Located on the right bank of the eponymous river in Central Africa, the Congo is a resource-rich, middle-income country that has the potential to achieve Sustainable Development Goal (SDG) 2 on Zero Hunger and improved nutrition by 2030.
The country, however, continues to face high levels of poverty and inequality, recurring localized conflict, regional insecurity, macroeconomic instability and high rates of malnutrition and food insecurity.
Almost 90 percent of arable land remains uncultivated and agriculture is largely limited to subsistence production and cash crops such as beans, sugar cane, cocoa and coffee. Because domestic food production covers only 30 percent of the needs, Congo relies extensively on food imports from overseas. WFP estimates that 15 percent of households report poor or limited food consumption, with peaks of 30 percent in rural areas.
The Congo faces a triple burden of malnutrition among children under 5, with the coexistence of stunting (affecting 21.3 percent), overweight (affecting 5.9 percent) and deficiencies in iron, vitamin A and iodine. The diets of only 6 percent of children under 2 meet minimum dietary diversity requirements.
Gender inequalities and disability status have a direct impact on poverty, food security and nutrition – as does ethnicity. Indigenous people, whose traditional livelihoods are affected by climate change-related deforestation, experience difficulties in accessing resources and social services. UNICEF estimates that 65 percent of indigenous children are not in school.
The recurrence of social and political conflict has affected the Congo’s ability to break the cycle of hunger and poverty by forcing people to abandon their land, homes and jobs and discouraging long-term investments.
Hostilities in Pool department resulted in massive population displacement and a serious humanitarian emergency, with displaced families experiencing food insecurity and precarious nutrition conditions. At the end of 2017, the number of people in need of food assistance in Pool was estimated at 160,000.
Refugees from neighbouring countries including CAR and DRC have poor access to food and limited prospects of becoming self-sufficient, thus depending on humanitarian food assistance.
Building on its long experience in responding to crises and building resilience both in the Congo and globally the World Food Programme (WFP) is working across the country to support government efforts to achieve SDG2. WFP is also seizing opportunities to leverage digital innovation in Congo, a well-conntected middle-income country. WFP’s role is increasingly shifting from operational to advisory, with the gradual strengthening of government capacities to scale up and institutionalize mechanisms for social protection, particularly school feeding and safety nets, emergency preparedness and crisis response.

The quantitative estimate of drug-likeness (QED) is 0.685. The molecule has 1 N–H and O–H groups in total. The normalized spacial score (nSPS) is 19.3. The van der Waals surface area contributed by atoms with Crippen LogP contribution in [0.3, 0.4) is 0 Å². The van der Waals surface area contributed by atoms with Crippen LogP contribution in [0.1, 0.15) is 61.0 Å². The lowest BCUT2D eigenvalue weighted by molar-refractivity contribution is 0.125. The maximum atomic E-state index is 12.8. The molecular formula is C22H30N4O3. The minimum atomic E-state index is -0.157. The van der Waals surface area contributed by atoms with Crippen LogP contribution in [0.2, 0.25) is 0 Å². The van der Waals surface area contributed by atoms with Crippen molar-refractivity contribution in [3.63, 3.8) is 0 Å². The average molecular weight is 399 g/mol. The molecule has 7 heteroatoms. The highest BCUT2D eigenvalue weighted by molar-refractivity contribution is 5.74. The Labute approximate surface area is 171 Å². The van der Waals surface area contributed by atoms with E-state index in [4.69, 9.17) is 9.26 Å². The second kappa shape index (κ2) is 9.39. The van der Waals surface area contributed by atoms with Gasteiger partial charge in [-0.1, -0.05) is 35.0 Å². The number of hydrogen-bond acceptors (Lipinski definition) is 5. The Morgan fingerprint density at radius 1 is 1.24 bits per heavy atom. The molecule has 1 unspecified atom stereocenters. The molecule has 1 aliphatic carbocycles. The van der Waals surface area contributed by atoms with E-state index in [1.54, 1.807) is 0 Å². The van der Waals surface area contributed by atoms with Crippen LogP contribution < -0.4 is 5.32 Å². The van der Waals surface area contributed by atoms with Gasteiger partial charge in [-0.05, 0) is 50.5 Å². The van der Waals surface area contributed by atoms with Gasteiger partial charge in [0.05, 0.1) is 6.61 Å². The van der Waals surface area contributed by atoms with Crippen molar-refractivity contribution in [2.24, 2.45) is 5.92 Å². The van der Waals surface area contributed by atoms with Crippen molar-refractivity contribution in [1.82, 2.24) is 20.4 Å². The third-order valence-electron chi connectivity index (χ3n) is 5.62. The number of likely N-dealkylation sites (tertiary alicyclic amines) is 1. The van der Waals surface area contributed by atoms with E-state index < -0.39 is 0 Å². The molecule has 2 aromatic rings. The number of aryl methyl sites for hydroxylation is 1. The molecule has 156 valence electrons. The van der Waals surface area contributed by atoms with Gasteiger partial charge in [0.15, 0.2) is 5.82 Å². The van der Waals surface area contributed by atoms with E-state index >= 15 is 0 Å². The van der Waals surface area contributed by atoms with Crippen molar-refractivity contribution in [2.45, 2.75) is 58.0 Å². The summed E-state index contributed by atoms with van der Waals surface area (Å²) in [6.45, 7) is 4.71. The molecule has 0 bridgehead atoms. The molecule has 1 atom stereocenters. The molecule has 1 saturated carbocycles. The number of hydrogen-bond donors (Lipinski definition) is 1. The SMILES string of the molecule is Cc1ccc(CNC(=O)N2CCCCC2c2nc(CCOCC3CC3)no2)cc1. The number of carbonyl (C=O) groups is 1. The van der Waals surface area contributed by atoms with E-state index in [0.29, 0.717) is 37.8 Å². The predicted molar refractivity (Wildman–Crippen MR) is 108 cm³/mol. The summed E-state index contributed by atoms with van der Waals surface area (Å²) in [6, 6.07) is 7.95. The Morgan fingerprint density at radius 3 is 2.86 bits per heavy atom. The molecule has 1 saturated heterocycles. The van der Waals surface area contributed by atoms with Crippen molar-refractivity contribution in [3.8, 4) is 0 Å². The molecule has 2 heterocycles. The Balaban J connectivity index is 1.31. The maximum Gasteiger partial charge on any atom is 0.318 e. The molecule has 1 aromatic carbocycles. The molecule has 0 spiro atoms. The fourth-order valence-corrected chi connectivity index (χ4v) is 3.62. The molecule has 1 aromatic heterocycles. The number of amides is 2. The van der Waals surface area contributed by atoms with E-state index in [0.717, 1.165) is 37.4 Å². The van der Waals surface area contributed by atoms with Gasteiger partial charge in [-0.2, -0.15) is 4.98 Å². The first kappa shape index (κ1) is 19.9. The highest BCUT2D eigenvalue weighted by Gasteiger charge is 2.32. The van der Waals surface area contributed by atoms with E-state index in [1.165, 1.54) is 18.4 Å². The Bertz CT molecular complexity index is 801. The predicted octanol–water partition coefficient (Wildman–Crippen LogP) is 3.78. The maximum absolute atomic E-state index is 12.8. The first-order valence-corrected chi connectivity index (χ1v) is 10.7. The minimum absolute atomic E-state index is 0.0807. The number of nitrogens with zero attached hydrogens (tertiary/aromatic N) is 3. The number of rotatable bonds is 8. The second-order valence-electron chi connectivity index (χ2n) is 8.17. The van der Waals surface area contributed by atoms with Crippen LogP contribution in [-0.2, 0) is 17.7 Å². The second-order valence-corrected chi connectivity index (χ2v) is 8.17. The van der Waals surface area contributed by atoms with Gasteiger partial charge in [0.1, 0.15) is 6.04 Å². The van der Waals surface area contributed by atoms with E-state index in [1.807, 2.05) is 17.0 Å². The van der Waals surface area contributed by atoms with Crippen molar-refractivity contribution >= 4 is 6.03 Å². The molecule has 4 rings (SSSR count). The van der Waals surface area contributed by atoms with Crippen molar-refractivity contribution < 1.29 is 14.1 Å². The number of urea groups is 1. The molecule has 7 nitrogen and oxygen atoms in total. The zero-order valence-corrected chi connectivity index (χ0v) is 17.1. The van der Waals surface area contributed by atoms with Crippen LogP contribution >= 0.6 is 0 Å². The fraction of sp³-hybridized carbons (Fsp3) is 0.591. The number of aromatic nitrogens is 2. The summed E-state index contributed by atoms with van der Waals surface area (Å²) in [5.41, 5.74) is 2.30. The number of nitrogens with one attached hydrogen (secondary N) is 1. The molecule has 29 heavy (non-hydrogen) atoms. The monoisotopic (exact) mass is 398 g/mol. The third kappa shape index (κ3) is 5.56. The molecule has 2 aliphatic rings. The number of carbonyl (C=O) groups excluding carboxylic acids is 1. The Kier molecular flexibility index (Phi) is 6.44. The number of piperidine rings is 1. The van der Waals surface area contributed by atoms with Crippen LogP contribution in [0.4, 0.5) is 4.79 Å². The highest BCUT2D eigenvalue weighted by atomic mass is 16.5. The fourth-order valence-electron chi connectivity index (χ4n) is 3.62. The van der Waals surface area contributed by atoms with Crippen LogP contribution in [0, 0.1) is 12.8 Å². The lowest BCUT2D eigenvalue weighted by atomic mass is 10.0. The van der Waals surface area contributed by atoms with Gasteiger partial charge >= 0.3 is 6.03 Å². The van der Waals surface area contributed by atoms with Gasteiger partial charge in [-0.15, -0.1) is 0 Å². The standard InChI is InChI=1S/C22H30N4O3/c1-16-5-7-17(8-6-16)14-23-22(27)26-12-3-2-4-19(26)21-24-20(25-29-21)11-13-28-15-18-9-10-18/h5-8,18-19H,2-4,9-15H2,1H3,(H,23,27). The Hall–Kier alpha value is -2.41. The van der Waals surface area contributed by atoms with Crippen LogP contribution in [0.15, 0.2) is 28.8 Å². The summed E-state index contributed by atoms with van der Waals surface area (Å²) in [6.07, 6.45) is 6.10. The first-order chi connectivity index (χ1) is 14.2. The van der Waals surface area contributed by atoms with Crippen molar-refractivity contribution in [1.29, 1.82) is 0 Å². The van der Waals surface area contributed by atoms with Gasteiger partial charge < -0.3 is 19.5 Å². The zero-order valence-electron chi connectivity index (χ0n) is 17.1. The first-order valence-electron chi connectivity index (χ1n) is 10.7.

What the World Food Programme is doing in Congo
WFP provides food or cash assistance and nutrition support to 75,000 vulnerable people, including refugees and internally displaced persons. Where appropriate, the assistance is combined with the creation or rehabilitation of assets – such as fish ponds or feeder roads – which enhance the resilience of communities, families and individuals to shocks. WFP uses digital tools to provide assistance to the most vulnerable through cash-based transfers through a local network of shops.
WFP provides daily hot school meals to 80,000 children in those departments most affected by malnutrition, with a special focus on schools in rural and indigenous areas. WFP supports 65 ‘ORA’ schools in the remote Likouala and Sangha provinces to give indigenous children from very deprived communities the opportunity to enter the school system. WFP is increasingly purchasing food for its school feeding program directly from local smallholders.
WFP works with the Government to ensure social protection interventions are effective, equitable and sustained by sound data and technologies. In order to ensure these programs are evidence-based and data-driven, WFP works with the local technology ecosystem to develop digital systems and tools for Congo. Products have included optical character recognition for nutrition and remote sensing for real time flood monitoring.
Support for smallholder farmers
WFP works with 2,000 smallholder farmers – in their vast majority women – with technical support, training and knowledge so they can better aggregate food production, store it safely and get it to markets. In order to overcome the specific barriers faced by women farmers, WFP works with women members of farming cooperatives, fostering their access to decision making roles. WFP is also helping smallholder farmers adapt to a changing climate by improving weather services and diversifying rural livelihoods.
Building on its recognized supply chain expertise and infrastructure in the Congo, WFP provides UN agencies, the Government and other partners with on-demand supply chain services – including for procurement and the management of vehicles, transportation, distribution and warehousing – so they can assist their target populations effectively and efficiently.